After about nine years working on the property level for Gaylord Entertainment Co., Kemp Gallineau on Jan. 1 began his new role as Gaylord's senior vice president and chief sales officer, leading the national sales office as well as sales teams at each property.
Gallineau most recently served as general manager of Gaylord Palms Resort & Convention Center in Kissimmee, Fla. He also has held leadership roles at Gaylord Opryland and Gaylord National near Washington, D.C., and positions with the Walt Disney World Swan and Starwood Hotels & Resorts.
He spoke this month with MeetingNews associate editor Michael B. Baker about his new role and his outlook for 2010.
MeetingNews: What expectations do you have for 2010?
Kemp Gallineau: 2010 we're looking to be like 2009.What will be different: 2009 was a reactive state for most people. When you look back at the first, second and third quarters, we didn't know what the economy was going to do. With 2010, you're prepared. As companies, you've regrouped yourself. Our customers have right-sized, we've right-sized and we've refocused.
MN: Will overall bookings and booking windows rise again?
Gallineau: You'll see some of that. Associations, as we know, have the longest lead time on the booking window. In 2009, a lot of companies were in survival mode, whether they were public or private. In 2010, a lot of companies will be in strategy mode: 'We survived 2009, so where are we taking our company? How can we grow the value of our company?' That creates people getting together. Whether it's training, networking or strategizing, I think we'll see more of that. The short-term booking window for a lot of it is going to stay. If you go back to 2001 and 9/11 or back to the S&L crisis, no matter what the economy comes back to, it changes the way we do business. Companies have found efficiencies they're not going to let go of. You used to send five people to a meeting, but I don't know that companies will go back to that when they've found ways to make the decisions with one or two. But they're still going to meet.
MN: What are meeting planners focusing on in negotiations?
Gallineau: We've seen a lot more people ask around attrition and cancellation clauses and food and beverage minimums, those things that add risk to them long-term because of the unpredictability of the economy and potentially their own business. You still see people asking for more flexibility on those things. It doesn't mean they're not going to spend. You have to ask more questions than in the past so you know who's signing on the dotted line.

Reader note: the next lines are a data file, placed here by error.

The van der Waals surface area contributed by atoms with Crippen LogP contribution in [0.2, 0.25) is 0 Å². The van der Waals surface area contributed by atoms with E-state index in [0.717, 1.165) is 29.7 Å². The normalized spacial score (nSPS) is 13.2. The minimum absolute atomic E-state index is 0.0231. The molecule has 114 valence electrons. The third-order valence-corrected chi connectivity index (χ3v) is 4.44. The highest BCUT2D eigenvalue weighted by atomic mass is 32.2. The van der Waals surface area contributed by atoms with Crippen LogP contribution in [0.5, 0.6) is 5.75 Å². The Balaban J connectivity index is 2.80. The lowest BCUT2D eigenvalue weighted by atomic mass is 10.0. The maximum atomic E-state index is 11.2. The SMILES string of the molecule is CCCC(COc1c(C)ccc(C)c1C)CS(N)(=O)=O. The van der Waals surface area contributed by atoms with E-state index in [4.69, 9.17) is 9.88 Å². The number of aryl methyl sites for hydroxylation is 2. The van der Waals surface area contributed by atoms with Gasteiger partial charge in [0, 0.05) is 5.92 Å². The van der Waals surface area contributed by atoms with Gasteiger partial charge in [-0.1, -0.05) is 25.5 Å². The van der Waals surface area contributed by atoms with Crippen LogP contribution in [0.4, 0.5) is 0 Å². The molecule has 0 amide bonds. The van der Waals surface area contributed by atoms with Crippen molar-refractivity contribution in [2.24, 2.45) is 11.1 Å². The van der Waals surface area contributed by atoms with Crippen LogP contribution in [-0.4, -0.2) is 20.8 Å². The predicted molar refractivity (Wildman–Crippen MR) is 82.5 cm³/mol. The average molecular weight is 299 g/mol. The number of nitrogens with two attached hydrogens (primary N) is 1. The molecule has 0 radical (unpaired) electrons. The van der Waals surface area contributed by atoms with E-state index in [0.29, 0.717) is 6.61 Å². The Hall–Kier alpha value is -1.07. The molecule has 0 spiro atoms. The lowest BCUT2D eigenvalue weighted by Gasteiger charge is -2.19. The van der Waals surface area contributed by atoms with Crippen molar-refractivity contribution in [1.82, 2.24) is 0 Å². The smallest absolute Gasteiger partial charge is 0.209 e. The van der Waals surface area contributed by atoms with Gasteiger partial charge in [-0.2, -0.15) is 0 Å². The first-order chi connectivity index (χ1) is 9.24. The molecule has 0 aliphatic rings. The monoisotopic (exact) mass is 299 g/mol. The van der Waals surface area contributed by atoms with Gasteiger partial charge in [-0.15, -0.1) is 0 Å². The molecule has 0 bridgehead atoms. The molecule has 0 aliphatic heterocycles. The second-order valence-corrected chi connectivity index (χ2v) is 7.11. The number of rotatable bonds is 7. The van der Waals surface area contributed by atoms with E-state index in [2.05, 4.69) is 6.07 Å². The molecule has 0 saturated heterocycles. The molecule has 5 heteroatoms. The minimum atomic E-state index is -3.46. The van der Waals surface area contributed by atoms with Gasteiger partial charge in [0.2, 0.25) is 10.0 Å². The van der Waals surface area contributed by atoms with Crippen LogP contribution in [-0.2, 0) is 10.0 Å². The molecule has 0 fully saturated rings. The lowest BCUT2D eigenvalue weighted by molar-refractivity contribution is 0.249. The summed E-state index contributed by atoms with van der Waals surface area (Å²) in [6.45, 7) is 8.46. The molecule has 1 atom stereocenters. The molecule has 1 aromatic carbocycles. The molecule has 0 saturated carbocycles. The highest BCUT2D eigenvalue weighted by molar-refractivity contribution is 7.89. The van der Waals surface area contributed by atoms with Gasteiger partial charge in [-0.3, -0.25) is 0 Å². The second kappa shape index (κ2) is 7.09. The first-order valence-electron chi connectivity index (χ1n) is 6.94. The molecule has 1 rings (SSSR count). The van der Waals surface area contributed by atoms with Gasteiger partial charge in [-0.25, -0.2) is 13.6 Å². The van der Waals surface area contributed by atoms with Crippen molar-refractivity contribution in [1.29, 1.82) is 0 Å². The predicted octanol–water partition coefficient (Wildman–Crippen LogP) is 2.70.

MN: Will remote conferencing technology affect demand?
Gallineau: People are using the technology to be better prepared, to share ideas before you get to the meeting so the value of the meeting is much stronger. The networking, from an attendee's perspective, is the number-one reason you go to meetings. People are still going to want to network and share best practices, especially coming out of a down economy. Everyone wants to hear the story of how they survived differently or got a little more upswing or sold their product differently. There's still a lot of that momentum there as we go into 2010.
MN: What does your prior experience bring to the new role?
Gallineau: Before this, I was the senior vice president and general manager of the Gaylord Palms, which arguably, along with Vegas, is one of the destinations that through the last months have been stretched the hardest, not only from a competitive nature but from the supply and demand model. I was in that position for four years with a huge focus on customers and providing flawless service. One thing I bring to the role is the balance of operational knowledge that it takes to provide products customers are willing to buy and the psychology behind the sell.
MN: What are your goals in your new executive position?
Gallineau: Our focus is to stay in alignment with our customers, providing those exceptional experiences, continuing to partner with them in a way that's meaningful instead of just allowing meetings to be a commodity buy. We are assets, but we're really geared to make great experiences, and if we lose the thought of being a partner with a customer or an advocate of what they're tying to achieve, then we have no chance to make a recovery, whether the economy does or not.
MN: Are any new properties in the works?
Gallineau: No. All our projects that we announced in past years are on hold, like we announced in the beginning of 2009.
MN: Which properties will have the strongest performance?
Gallineau: Our newest gem, the Gaylord National, still has a lot of upside. It's in a great market for the government business, Washington, D.C., and it's the home of associations, which are a very stable part of our industry. Texas continues to be the leader in a lot of what we do from a short-term booking perspective. Within the brand overall, when you look at what the economy has done, each hotel has found a way to customize their delivery to the planner's meetings. You're going to see that continue to be in the forefront of what Gaylord does. We will not sacrifice the culture of our company for our stars.
Originally published Jan. 25, 2010